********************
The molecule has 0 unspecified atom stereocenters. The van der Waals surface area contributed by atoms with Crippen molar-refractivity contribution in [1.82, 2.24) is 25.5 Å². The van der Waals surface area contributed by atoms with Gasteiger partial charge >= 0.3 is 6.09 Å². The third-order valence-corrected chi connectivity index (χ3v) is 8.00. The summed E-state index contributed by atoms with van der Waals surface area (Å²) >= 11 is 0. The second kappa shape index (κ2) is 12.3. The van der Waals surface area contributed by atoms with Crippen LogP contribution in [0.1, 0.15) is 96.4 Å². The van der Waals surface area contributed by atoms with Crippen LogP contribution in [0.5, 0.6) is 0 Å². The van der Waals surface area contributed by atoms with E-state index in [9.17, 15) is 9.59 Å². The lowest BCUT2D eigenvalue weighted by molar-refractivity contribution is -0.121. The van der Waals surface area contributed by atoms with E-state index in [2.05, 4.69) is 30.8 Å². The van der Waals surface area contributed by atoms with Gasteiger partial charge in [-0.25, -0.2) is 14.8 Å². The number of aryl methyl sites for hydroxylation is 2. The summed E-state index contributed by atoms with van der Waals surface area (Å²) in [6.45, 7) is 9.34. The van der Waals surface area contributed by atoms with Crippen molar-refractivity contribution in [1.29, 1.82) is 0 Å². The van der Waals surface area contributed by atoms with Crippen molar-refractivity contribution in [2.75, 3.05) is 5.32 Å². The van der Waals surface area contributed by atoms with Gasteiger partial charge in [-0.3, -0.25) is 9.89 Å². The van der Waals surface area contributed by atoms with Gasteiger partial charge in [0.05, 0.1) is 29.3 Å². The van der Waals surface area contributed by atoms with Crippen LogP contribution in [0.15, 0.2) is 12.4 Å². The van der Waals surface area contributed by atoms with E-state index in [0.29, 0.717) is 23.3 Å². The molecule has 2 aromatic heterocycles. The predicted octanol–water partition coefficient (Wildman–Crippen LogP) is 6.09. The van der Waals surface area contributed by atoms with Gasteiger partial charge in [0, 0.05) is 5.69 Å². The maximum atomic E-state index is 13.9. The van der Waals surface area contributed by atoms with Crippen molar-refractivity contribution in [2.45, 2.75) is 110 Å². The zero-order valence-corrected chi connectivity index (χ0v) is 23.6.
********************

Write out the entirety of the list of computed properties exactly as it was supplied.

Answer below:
The molecule has 0 unspecified atom stereocenters. The van der Waals surface area contributed by atoms with Crippen molar-refractivity contribution in [1.82, 2.24) is 25.5 Å². The van der Waals surface area contributed by atoms with Gasteiger partial charge >= 0.3 is 6.09 Å². The third-order valence-corrected chi connectivity index (χ3v) is 8.00. The summed E-state index contributed by atoms with van der Waals surface area (Å²) >= 11 is 0. The second kappa shape index (κ2) is 12.3. The van der Waals surface area contributed by atoms with Crippen LogP contribution in [0.1, 0.15) is 96.4 Å². The van der Waals surface area contributed by atoms with Crippen LogP contribution in [0.5, 0.6) is 0 Å². The van der Waals surface area contributed by atoms with E-state index in [9.17, 15) is 9.59 Å². The lowest BCUT2D eigenvalue weighted by molar-refractivity contribution is -0.121. The van der Waals surface area contributed by atoms with E-state index in [2.05, 4.69) is 30.8 Å². The van der Waals surface area contributed by atoms with Gasteiger partial charge in [-0.25, -0.2) is 14.8 Å². The number of aryl methyl sites for hydroxylation is 2. The summed E-state index contributed by atoms with van der Waals surface area (Å²) in [6.45, 7) is 9.34. The van der Waals surface area contributed by atoms with Crippen molar-refractivity contribution in [1.29, 1.82) is 0 Å². The van der Waals surface area contributed by atoms with Crippen molar-refractivity contribution in [2.75, 3.05) is 5.32 Å². The van der Waals surface area contributed by atoms with Gasteiger partial charge in [-0.3, -0.25) is 9.89 Å². The van der Waals surface area contributed by atoms with Gasteiger partial charge in [0.05, 0.1) is 29.3 Å². The van der Waals surface area contributed by atoms with Crippen LogP contribution in [0.15, 0.2) is 12.4 Å². The van der Waals surface area contributed by atoms with E-state index in [0.29, 0.717) is 23.3 Å². The molecule has 2 aromatic heterocycles. The predicted octanol–water partition coefficient (Wildman–Crippen LogP) is 6.09. The van der Waals surface area contributed by atoms with Gasteiger partial charge in [0, 0.05) is 5.69 Å². The maximum atomic E-state index is 13.9. The van der Waals surface area contributed by atoms with Crippen molar-refractivity contribution in [2.45, 2.75) is 110 Å². The zero-order valence-corrected chi connectivity index (χ0v) is 23.6.